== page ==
-Strangers who encountered me when i drove [PEDALED!] a pedi-cab in downtown Raleigh. Besides the drunk people who would never remember the things they divulged to me, there were other folks who rode in my cart who encouraged me to be the best me. Aside from literal high-fives, these strangers were a boost to my self-esteem. They told me that i was awesome and that i’ve got the right kind of attitude to go far. i had strangers give me hugs and kiss my cheeks; strangers that gave me $100 tips and offered to buy me dinner.  Every night was an adventure filled with a menagerie of road-companions. i met homeless people, divorced people, 50th wedding-anniversary people, drunk people, awkward 14 year olds, foreign people, elderly people, birthday-people, bachelorette people, dancing people, screaming people, laughing people, quiet people, bored people, happy people, outrageous people; all of whom i could identify with directly.
-Strangers who i have talked with over the phone, like Kay in my former post. but others too: like the elderly man who sounded like Foghorn Leghorn who proposed to me after an extensive computer-technical troubleshooting session. i believe his exact words were “You sound real ‘perty’”. You gotta love that. Or the strangers on the line who said “you’ve been such a help to me, thank you for your patience through my frustration”.
-Strangers who i’ve met in person in the retail store that i work in now. Like Debbie, one stranger who i worked with on two occasions, when she asked how i’ve been and i blurted out “i’m broke” and she held my shoulders and said “It’ll get better. I’ve been there too.” Or the strangers who show you that you take things for granted. One customer of mine had an accident over 10 years ago, but he is one of the happiest people i have met in the store.  He knows what he wants and isn’t afraid to try new things. The interactions i have had with him have been inspiring to me; i replay them in my mind before bed or while i get ready for work.  He makes me want to do my job better and to be a better human-being in general.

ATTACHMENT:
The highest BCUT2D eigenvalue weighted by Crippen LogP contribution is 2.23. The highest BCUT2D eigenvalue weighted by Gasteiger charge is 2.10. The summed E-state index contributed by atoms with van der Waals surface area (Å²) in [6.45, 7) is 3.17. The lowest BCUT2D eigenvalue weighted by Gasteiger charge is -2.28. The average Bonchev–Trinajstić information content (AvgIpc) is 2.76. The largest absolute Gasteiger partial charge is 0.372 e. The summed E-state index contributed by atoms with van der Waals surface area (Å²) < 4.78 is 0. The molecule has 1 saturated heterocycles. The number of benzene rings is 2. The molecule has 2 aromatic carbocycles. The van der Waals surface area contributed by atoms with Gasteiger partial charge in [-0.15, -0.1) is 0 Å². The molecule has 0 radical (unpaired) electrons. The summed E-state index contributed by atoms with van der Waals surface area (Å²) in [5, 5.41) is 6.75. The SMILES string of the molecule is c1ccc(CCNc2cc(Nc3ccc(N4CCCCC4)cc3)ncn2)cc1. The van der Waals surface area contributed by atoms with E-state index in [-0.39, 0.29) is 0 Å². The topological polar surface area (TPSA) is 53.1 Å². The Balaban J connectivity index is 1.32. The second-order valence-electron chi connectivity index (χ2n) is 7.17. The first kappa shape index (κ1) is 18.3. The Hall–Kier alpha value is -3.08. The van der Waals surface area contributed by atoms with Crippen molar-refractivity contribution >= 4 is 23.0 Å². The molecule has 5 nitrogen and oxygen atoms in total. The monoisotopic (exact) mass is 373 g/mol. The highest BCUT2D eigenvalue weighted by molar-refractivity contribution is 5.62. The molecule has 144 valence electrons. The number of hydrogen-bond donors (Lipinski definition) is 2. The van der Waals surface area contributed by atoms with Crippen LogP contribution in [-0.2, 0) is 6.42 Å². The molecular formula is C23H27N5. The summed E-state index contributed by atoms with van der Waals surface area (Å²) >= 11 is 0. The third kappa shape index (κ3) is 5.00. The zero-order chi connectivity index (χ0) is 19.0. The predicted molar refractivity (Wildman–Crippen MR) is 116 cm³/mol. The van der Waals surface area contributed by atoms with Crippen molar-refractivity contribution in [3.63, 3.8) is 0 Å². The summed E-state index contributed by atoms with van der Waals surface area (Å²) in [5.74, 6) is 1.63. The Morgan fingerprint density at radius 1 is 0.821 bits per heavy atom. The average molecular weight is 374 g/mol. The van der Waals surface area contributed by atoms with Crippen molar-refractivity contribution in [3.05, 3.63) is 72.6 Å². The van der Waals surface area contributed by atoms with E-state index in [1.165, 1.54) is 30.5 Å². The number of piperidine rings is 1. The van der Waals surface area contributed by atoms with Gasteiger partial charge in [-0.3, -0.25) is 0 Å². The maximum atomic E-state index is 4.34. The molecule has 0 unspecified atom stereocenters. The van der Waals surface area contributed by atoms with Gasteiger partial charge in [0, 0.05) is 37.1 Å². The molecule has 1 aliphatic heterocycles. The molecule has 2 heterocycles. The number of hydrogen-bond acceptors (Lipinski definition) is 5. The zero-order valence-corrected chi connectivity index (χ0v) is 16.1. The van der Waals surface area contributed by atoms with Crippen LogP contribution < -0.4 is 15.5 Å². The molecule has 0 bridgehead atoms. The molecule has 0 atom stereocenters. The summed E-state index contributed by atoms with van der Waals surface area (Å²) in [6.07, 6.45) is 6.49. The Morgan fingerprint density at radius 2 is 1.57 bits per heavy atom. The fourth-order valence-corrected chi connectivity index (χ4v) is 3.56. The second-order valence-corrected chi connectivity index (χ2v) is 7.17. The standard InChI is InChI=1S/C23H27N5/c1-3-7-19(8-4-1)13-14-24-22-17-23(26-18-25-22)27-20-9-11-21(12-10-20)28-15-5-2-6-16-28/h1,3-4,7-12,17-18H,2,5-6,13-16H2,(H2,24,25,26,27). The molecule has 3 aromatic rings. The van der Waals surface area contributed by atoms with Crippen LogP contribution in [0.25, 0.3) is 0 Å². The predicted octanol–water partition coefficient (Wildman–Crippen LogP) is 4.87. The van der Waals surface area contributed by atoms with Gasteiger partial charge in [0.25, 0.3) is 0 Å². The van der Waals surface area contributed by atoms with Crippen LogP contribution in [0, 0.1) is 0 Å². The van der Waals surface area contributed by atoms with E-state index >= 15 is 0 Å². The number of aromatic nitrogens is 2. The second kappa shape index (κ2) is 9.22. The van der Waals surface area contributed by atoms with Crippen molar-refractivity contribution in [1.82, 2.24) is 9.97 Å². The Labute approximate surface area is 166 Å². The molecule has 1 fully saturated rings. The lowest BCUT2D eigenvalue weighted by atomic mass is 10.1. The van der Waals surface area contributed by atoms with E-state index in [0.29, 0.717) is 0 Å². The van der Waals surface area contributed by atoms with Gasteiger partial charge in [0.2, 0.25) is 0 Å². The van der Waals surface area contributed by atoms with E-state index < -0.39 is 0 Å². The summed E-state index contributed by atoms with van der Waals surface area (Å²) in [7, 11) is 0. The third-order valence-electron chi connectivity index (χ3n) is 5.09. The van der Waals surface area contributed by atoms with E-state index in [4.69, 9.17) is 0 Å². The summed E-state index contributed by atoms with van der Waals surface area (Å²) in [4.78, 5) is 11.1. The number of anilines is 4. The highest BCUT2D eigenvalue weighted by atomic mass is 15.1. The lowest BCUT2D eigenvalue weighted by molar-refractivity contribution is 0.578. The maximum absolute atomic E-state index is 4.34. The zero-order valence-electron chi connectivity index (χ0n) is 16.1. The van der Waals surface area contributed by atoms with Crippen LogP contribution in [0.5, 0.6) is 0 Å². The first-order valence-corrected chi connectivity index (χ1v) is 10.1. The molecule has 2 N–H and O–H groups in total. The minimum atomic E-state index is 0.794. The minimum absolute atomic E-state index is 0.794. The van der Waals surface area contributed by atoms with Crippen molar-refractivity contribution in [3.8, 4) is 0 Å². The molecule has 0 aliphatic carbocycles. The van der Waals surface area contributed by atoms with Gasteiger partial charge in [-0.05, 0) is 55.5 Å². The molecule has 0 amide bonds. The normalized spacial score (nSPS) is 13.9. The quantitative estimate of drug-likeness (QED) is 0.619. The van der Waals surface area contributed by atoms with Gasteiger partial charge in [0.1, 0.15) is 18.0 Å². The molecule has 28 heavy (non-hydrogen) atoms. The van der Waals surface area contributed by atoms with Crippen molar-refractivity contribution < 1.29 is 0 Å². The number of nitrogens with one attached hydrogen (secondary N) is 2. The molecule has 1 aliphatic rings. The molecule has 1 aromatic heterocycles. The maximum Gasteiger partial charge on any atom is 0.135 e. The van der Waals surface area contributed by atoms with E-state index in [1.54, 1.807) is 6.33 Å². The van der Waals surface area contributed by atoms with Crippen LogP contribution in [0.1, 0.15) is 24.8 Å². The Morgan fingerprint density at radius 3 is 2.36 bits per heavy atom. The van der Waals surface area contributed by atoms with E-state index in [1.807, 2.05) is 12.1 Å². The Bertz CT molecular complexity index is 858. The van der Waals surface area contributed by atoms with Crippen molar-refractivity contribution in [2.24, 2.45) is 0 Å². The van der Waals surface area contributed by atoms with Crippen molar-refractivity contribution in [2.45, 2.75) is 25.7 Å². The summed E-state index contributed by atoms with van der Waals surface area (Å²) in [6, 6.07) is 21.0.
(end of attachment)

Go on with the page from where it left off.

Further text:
-Strangers who have become family to me. Babysitting has been a job that i ‘moonlight’ in on the side during the regular school-year.  It usually goes like this: “HI! Welcome! Food’s in the fridge, bedtime is 8! We’ll be home by midnight! bye!” But this past year has been different. i’ve been part of a family: i have my own key, have my own nickname, it’s like i’m the big sister and the 26 year old daughter they never had. i’ve learned some of the in’s and out’s of parenthood. i’ve seen the first steps of the 2 year old, seen the first wiggly teeth of a 5 year old. i was a stranger to this family, and now i am a daughter.  i cannot begin to describe how much this means to me.